Healing takes time.

Last year, while training for the LA Marathon, I set a personal record of 3 miles in under 27 minutes. On last Wednesday, I ran 3 miles in just 28 minutes, the fastest I’ve been able to do since August 2011. Between a sprained pelvis and SI joint, and the resulting hip pain and hamstring irritation, and a serious shoulder injury and sprained AC joint, getting back to running has not been easy. I’m finally starting to feel more like myself while running though, and I have a new focus and attention to myself while I run.

That said, running that fast the other day has wreaked some havoc on my left heel. It doesn’t help that the same day, I took my first ballet class in a year. So my feet are a little sore. It’s hard to say “I can’t run this morning,” but a smart runner and racer would know that they have a race in less than a week, and it’s better to be feeling good with no aches and pains for a race rather than feel like at this stage that any additional training gains will actually happen. Psychologically, I still need to run, and I will, but I’ll keep it light and easy and if it starts getting too uncomfortable, I’ll stop.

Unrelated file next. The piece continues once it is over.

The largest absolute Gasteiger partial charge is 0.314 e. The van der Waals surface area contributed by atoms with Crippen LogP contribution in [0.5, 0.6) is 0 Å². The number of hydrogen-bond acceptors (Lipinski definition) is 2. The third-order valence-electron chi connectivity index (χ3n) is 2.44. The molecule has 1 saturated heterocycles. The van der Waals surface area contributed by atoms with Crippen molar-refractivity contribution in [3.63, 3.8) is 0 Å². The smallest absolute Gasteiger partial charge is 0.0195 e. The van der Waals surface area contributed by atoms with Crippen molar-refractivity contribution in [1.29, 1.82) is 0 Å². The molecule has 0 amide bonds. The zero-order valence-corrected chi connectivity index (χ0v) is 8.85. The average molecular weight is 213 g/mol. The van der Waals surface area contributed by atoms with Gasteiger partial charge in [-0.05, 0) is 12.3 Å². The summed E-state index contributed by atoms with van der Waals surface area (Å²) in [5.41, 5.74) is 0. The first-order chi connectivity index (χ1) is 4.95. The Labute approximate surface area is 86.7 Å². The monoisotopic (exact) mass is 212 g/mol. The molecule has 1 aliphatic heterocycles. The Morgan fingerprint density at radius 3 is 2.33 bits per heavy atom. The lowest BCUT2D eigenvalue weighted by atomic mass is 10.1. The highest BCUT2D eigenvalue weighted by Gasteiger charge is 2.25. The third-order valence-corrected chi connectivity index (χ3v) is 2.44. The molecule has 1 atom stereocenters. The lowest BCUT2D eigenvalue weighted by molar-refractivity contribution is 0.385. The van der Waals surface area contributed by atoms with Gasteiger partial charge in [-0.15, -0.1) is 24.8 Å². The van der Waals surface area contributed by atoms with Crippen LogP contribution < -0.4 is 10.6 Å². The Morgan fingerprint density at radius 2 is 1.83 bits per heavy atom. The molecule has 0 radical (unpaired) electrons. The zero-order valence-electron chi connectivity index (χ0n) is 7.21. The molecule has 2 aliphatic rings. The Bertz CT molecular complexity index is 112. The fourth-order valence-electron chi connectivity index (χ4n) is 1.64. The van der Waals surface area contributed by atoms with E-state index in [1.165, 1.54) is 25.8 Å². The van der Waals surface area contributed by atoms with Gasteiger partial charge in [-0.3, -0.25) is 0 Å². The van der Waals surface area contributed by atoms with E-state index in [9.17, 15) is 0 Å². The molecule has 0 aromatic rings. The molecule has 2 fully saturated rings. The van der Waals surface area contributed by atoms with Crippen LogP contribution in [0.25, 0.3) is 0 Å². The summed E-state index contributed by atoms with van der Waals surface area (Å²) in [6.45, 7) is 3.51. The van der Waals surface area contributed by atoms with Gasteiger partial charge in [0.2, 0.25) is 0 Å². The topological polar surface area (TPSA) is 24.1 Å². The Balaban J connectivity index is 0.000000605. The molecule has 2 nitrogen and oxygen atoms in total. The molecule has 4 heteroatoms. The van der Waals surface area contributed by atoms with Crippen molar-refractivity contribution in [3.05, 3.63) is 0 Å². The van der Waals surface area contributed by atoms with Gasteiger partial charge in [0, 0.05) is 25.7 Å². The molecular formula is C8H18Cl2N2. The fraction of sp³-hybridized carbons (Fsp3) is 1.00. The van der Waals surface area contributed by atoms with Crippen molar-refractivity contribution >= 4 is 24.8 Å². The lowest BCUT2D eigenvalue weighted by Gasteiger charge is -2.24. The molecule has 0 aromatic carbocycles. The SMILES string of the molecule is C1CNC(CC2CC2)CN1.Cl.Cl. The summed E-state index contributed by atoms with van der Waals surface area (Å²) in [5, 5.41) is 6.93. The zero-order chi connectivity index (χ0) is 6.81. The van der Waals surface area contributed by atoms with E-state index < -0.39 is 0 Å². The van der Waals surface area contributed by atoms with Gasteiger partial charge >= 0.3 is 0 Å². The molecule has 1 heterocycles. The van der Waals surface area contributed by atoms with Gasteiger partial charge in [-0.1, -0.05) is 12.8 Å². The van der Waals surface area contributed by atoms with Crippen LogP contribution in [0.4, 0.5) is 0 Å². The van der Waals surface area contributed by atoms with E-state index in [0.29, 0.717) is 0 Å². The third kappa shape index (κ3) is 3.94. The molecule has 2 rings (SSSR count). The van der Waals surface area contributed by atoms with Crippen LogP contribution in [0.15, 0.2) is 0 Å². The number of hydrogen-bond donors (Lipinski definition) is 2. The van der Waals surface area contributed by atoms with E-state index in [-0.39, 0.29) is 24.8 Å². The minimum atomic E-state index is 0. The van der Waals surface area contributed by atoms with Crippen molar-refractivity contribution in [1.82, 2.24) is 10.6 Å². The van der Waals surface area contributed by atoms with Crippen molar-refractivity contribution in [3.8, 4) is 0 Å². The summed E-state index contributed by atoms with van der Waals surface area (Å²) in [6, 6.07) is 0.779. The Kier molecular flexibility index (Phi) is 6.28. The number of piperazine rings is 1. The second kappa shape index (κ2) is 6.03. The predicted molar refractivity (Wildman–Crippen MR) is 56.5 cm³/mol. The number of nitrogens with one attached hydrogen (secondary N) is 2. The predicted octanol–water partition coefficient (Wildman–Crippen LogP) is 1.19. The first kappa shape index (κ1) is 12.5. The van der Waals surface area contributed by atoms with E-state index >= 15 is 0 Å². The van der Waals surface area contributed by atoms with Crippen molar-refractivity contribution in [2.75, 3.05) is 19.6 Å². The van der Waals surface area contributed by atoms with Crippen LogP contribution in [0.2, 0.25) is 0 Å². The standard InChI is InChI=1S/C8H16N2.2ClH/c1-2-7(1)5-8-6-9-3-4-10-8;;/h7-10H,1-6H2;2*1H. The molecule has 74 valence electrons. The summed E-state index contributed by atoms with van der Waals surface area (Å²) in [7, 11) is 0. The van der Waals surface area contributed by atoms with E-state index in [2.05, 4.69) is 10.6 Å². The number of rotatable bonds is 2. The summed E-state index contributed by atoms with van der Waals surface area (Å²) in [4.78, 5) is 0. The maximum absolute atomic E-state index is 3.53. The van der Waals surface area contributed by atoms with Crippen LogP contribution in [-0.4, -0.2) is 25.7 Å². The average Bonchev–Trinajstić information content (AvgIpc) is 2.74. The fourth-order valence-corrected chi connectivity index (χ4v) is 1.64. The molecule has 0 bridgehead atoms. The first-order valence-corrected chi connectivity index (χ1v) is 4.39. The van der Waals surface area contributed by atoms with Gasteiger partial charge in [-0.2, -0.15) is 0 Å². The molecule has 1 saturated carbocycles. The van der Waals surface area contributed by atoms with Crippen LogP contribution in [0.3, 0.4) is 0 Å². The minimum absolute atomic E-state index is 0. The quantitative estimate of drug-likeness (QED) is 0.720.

Committing to smart training is a big step for me because I come from a discipline and training that says “play through the pain, perform through the pain no matter the cost.” Now that I’m older, I know what the cost is: giving up future activity and future goals for a run today is not worth the pain of a run that I need for no other reason than to satisfy my irrational need to run and prepare for a race.

Yes, I feel undertrained for the half-marathon, but I think that’s my own insecurity, and this race is no more than a training activity. My goal is to finish it and to enjoy it.

So how do you train yourself to enjoy something? I mean, I enjoy running, but when I’m running an official event, I enjoy about the first 20 miles, and then the last 6 miles are pure and total hell. And then when it’s over, I’m in purgatory–in pain and not at all in the mindset to enjoy post-race parties and celebrations. So when I say I want to enjoy it, I mean I want to finish it feeling good and ready to celebrate my accomplishment with others. You’d think that would be easy. Trust me, it’s not.

Advertisements
  1. No trackbacks yet.

Leave a Reply

Fill in your details below or click an icon to log in:

WordPress.com Logo

You are commenting using your WordPress.com account. Log Out / Change )

Twitter picture

You are commenting using your Twitter account. Log Out / Change )

Facebook photo

You are commenting using your Facebook account. Log Out / Change )

Google+ photo

You are commenting using your Google+ account. Log Out / Change )

Connecting to %s

%d bloggers like this: